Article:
But “freedom and choice” does not start with setting out these issues and thinking through how best to serve consumers in the future, and as the Pensions Commission did for saving, ask whether we need new products and new institutions. Most of all it does not think through what choices consumer wants to make and how we can set up structures that help them make sensible choices (even if we give them the same freedom of opting out that savers have).
Instead the market is being asked to sort out the problem. People are not being given the choices that they might want to make (such as they do when considering the size of a cash lump sum when they start a DB pension) but made to take up the role of individual market participants making the kind of purchasing choices needed to make a market work. And the whole approach is based on the premise that for-profit solutions can sort out the problems, even though we had to create a new institution for pension saving.
This is despite all the evidence of systematic market failure and mis-selling in pensions over the decades. There are some nods to this. 45 minute Pensions Wise advice sessions are meant to make up the information problems, though even the equally excellent TPAS and CAB are not going to overcome this. Full page adverts from the FCA warning against scams also suggest that a lack of trust in a self-correcting market.
So the issue is not whether people should have more freedom to use their pension savings in different ways, but whether a market free-for-all is the best way to deliver the best outcome for people and remedy the current problems?
My answer to that is no. The correct question is how can we give people what they say they want from a pension which is a regular predictable income that lasts as long as they live and keeps up with the cost of living.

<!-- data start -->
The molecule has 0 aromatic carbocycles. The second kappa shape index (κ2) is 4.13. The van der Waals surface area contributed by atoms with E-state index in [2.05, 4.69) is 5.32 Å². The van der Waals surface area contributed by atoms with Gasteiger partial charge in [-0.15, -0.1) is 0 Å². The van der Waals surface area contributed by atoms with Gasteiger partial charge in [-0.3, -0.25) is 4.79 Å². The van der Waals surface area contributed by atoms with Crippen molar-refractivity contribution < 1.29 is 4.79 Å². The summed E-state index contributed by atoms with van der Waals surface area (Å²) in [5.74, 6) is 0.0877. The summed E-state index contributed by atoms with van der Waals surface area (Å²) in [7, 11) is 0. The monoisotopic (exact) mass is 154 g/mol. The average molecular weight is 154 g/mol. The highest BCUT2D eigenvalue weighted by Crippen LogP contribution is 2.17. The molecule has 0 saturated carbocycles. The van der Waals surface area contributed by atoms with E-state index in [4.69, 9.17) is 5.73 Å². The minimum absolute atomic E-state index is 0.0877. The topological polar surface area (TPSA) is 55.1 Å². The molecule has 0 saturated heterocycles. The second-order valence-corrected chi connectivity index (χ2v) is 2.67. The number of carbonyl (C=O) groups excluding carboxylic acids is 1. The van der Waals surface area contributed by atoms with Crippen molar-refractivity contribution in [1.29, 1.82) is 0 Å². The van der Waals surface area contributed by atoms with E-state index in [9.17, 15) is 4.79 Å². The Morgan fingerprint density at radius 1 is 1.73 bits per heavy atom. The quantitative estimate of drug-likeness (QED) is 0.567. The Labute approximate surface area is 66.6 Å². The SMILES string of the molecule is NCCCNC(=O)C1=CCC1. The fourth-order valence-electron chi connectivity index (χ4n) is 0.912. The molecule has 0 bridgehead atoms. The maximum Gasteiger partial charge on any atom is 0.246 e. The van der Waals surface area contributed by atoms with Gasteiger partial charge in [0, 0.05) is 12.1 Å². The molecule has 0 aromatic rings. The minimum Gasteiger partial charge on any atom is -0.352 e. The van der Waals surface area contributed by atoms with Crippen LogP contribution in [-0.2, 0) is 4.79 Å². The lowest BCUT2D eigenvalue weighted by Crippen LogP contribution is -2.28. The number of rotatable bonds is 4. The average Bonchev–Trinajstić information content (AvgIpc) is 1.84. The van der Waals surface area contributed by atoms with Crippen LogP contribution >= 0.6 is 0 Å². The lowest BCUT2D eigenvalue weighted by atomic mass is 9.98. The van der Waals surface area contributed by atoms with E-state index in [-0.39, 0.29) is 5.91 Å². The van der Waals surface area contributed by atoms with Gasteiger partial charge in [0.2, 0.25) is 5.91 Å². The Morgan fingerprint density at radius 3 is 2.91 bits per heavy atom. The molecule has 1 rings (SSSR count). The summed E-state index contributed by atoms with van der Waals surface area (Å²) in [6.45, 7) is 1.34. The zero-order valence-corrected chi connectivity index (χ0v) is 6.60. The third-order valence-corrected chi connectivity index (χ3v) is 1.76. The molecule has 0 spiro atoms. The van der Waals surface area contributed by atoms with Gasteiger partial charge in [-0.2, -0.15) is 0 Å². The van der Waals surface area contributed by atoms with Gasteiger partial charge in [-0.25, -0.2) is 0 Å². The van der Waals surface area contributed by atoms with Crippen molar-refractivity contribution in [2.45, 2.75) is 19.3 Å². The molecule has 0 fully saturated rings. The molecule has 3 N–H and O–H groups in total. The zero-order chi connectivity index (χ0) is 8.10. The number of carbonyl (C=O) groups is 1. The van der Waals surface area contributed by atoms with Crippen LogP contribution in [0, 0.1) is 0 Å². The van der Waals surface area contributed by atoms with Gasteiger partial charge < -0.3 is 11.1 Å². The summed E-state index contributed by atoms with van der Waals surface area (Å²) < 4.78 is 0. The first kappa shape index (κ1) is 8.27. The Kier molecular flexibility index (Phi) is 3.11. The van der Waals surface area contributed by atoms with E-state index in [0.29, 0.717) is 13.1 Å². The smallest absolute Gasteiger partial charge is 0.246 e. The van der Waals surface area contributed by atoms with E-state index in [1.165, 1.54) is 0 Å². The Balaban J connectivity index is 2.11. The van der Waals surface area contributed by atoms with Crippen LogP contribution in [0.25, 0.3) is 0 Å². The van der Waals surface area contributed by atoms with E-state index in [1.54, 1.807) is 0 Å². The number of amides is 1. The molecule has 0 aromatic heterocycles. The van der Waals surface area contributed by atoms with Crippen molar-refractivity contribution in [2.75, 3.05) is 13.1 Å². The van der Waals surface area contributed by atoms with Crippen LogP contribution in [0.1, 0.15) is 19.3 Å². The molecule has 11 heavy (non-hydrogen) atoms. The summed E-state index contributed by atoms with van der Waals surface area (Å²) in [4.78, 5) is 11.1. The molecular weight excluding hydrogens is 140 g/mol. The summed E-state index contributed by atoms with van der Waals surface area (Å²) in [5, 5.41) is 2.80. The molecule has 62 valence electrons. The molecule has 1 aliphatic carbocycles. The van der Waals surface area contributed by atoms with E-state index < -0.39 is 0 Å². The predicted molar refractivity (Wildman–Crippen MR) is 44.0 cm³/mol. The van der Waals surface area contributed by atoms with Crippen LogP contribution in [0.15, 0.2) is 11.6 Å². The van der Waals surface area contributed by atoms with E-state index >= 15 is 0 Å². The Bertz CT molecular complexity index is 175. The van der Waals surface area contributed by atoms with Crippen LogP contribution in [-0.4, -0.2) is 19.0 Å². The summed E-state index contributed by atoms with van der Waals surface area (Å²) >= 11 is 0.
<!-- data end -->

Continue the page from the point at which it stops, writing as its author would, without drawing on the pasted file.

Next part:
That implies collective risk-sharing and risk-pooling, not individualised consumer behaviour. DB pensions may be increasingly rare in the private sector, but that is not because their members thought they did not have enough choice and flexibility.
But the direction of policy is now against pensions as income, and instead as pensions as tax incentivised savings pots. Indeed the photo taken from yesterday’s Sunday Telegraph shows this taken to its logical conclusion – a pension that is never taken as income but used entirely to avoid tax.
This approach reminds me of the choice in public services debate. Under the last government we were all meant to choose our surgeons and our hospitals, and the money attached to our treatments was meant to introduce market disciplines into the NHS. Yet the kind of choices that patients mostly want to make are about convenient appointment times.
*Those who cannot get at their pensions cash include those in unfunded public sector pensions (think health, teachers and civil service). Those in any defined benefit pension (ie those that promise to pay a particular income when you retire) will first have to transfer the money into a DC pension (a cash pot) which is almost certainly a bad thing to do, and may be quite hard to do in practice.